Adapted by: Hannah Drake and Justin Palmer, from the play by William Shakespeare
Director: Hannah Drake
Designer: Sarah Warren
Composer: Ellie Showering
Lighting: Edmund McKay
Reviewer: Leah Tozer
Shakespeare, ‘star-cross’d lovers’, ancestral strife, and … an open-air swimming pool? Insane Root Theatre’s ‘fair Verona’ is Eastville Park Swimming Pool, an empty, open-air pool just east of the city, and it’s the surprisingly perfect place to lay our scene. Rich as it is in imagery, romance, and rivalry, Insane Root’s Romeo and Juliet is joyous and tragic and tear-jerking and gorgeous, with its greatness cleverly tucked away at the edge of a green and covered by the gates of Verona.
An old amphitheatric Victorian lido, the pool is drained and derelict, thick with undergrowth, and growing ever darker in the dusk: these are organic grounds for a tragedy, but the true ground for tragedy in Romeo and Juliet is the jarring generic change that comes with Mercutio as a casualty in Act III and transforms a coarse, oftentimes juvenile comedy into the tragic ‘two hour traffic’ augured in the prologue. With canonic characterisation as a tragedy, it’s often challenging to pitch the comedic tone, but as Insane Root tease out the originality of classic plays by performing them in original, often unexpected, places, the pool is perfectly pitched to accommodate tradition and creation, comedy and tragedy, and to grow them together organically.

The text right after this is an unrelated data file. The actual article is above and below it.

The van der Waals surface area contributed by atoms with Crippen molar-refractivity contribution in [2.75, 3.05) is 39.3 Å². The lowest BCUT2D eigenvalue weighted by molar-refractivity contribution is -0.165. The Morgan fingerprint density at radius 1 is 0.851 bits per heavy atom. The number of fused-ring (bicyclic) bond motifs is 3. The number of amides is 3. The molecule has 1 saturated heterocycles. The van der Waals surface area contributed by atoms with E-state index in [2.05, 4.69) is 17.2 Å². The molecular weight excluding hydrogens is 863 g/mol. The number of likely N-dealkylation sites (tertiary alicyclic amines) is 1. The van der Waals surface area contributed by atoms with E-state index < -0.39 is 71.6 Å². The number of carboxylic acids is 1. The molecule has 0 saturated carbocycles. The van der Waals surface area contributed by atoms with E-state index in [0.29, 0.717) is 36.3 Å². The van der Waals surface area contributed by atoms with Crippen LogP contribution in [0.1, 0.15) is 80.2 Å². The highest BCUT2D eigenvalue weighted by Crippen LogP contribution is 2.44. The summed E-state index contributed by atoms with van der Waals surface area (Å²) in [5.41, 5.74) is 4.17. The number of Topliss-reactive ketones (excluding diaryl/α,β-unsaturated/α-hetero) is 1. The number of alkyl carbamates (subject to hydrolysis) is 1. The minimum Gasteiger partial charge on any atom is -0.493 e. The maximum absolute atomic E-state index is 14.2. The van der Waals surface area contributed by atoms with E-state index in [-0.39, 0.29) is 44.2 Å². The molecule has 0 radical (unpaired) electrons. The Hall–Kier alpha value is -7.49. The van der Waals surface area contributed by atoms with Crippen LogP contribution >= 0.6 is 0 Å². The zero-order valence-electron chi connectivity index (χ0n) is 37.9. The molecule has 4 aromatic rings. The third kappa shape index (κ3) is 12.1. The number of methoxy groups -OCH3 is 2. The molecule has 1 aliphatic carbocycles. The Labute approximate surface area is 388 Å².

The stone steps of the shallows are an unforced amphitheatre, allowing an un-shadowed view of the brawls and the balls, but there are also shadows for forbidden love to blossom, balconies for lovers to climb, kiss on, and abscond from, and different levels to divide families and foes alike, as Lady Capulet despairs of her daughter from the same balcony that her daughter’s lover – and her rival’s son – escaped from not long before. With the audience amidst the action, and under Hannah Drake’s energetic direction, we delight in the jousting, the dirty jokes, and the dizzy joys of desire, and despair in the danger, the judgement, and the darkness.
Light and dark play a part in the poetry, and are echoed in the design and production: Edmund McKay’s lighting is lightly draped on lanterns and sunlight until darkness literally descends and fluorescent wall lights must light Romeo’s way to Mantua and his doomed descent into Juliet’s tomb, Ellie Showering’s gorgeous, folksy compositions grow more elegiac as they underscore dancing then demise, and Sarah Warren’s uncomplicated, modern designs add something darker to the murders, as it’s jeans and jackets, not doublets and dresses, that are bloodied.
The multi-rolling cast of ten, is also a modern take, lighting up the pool with lively and loving performances of the Montagues and Capulets. Jessica Temple’s Juliet is just joyous, a tempestuous teenager whose traces of timidity are eaten up by Peter Edwards’s romantic, easy-to-root-for Romeo. Ben Crispin is a mercurial, theatrical Mercutio, his talk of Queen Mab camp and comic and mocking, and the two confidantes, Richard Holt’s caring Friar and Deborah Tracey’s uncouth Nurse, feel fresh and full of character.
Romeo and Juliet is more than just a tragedy: it is tragic, but it’s also joyous, timeless, mischievous, touching, and full of gorgeous images, and with Insane Root’s glorious playfulness, unparalleled eye for space, and respect for Shakespeare’s text, it can be all that and more.
Reviewed on Saturday 23 June 2018 | Image: Contributed